Airlines are often associated with the worst aspects of the travel experience—expensive tickets, uncomfortable seats, unsavory food, long waits, cancelations, lost luggage and hidden fees. Brand intimacy agency MBLM recently revealed the travel industry has ranked last in its Brand Intimacy 2017 Report for the second year.
An industry that allows people to travel the world safely with relative ease has become defined by a collection of inconveniences and frustrations. In the U.S., airline brands have been driven out of the good graces of the consumer, creating the opposite of brand intimacy—brand indifference. The industry has below-average scores for five out of the six archetypes (patterns that identify the character and nature of brand relationships), and below-average percentages of consumers in each of the three stages of brand intimacy.
“While airlines have faced many challenges and lately been mired in public relations catastrophes, they continue to strive to improve their offerings to attract customers and drive performance,” said Claude Salzberger, president at MBLM, in a news release. “These efforts are crucial—however, airlines need to focus more on endearing consumers to their brands and building strong, lasting bonds. Southwest is leading the way by being unique, authentic and more customer centric.”
Not all travel brands are suffering from this reputational relapse: The report, the largest study of brands based on emotions, found that challenger brand Southwest ranked first in the industry, followed by JetBlue and Delta. In the U.S., the remaining travel brands that are part of the top eight are: British Airways, Air France, Lufthansa, American Airlines and United Airlines.
Consumers are willing to pay a 10 percent price premium for Southwest and JetBlue than they are for other travel brand, with an impressive 44.5 percent willing to pay this premium for Southwest.
Southwest—with a Brand Intimacy Quotient of 25.4, compared to the industry average of 14.7—has done a better job at delivering intimacy through an authentic brand that gives consumers the feeling that the airline is “on their side.” At every level of its brand, Southwest outpaces the competition, distinguishing itself as more transparent, human and emotivate.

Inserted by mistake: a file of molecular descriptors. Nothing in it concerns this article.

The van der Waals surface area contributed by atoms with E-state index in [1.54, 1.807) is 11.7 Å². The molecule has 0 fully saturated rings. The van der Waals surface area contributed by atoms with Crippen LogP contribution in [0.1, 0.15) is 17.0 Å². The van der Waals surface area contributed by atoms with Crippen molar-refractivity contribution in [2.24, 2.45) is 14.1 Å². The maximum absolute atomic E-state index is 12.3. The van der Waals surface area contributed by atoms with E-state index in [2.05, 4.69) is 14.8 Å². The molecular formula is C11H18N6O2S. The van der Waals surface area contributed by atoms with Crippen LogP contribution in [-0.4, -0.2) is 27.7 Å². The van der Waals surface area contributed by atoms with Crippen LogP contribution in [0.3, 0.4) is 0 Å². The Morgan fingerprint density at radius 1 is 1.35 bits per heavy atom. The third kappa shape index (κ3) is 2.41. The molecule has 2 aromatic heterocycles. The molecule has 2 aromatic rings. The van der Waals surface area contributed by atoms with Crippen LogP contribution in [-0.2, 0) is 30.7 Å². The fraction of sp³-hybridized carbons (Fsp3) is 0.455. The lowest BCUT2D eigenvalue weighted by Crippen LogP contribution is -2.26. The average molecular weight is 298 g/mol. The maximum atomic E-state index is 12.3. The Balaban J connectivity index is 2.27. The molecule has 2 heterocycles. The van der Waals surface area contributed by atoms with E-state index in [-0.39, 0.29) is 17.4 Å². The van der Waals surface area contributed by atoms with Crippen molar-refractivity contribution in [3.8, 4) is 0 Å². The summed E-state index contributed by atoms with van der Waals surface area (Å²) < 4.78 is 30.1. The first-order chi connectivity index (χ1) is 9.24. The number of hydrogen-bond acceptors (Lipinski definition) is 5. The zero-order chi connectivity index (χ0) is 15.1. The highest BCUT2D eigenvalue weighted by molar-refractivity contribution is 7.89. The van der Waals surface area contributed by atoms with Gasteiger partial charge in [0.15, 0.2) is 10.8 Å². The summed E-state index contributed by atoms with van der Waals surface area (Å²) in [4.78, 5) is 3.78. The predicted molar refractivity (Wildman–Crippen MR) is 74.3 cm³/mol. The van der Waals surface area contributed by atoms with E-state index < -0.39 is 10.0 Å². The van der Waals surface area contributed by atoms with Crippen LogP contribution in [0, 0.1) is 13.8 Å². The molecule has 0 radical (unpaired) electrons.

Since its inception in 1971, Southwest has stood on the side of the customer and kept prices down—its essence—and had a customer-driven service culture. The “airline with a heart” has been consistently profitable and grown into the largest airline operator in the U.S. Southwest’s story is one of a small, local airline with a different approach to flying that travelers really appreciate. This story still connects to something compelling and authentic and defines the brand unlike the rest of the industry. And its flying experience makes the Southwest brand ring true. It distinguishes itself with its warm, friendly staff and unique boarding experience where passengers choose their own seats.
JetBlue, which is also authentically perceived, has a story that is fiercely committed to going above and beyond for its customers, whether it is adding extra legroom, having extra amenities or simply treating passengers with a higher standard of respect. Its Customer Bill of Rights states the airline’s commitment to providing the most pleasant experience possible and clearly listing its policies. JetBlue sets itself apart in experience as well by adding perks to its flying experience. From in-slight entertainment to added legroom, it tries to make the “experience as simple and pleasant as possible.”
“Brand intimacy” is defined as a new paradigm that leverages and strengthens the emotional bonds between a person and a brand. According to the 2017 report, top ranked intimate brands continued to outperform the S&P and Fortune 500 indices in revenue and profit over the past 10 years.
This year’s report contains the most comprehensive rankings of brands based on emotion, analyzing the responses of 6,000 consumers and 54,000 brand evaluations across 15 industries in the U.S., Mexico and UAE. MBLM’s reports and interactive Brand Ranking Tool showcase the performance of almost 400 brands, revealing the characteristics and intensity of the consumer bonds. Download the full report here.
During 2016, Praxis Research Partners conducted an online quantitative survey among 6,000 consumers in the United States (3,000), Mexico (2,000), and the United Arab Emirates (1,000). Participants were respondents who were screened for age (i.e. 18 to 64 years of age) and annual household income ($35,000 or more) in the U.S. and socioeconomic levels in Mexico and the UAE (A, B, and C socioeconomic levels). Quotas were established to ensure that the sample mirrored census data for age, gender, income/socioeconomic level, and region.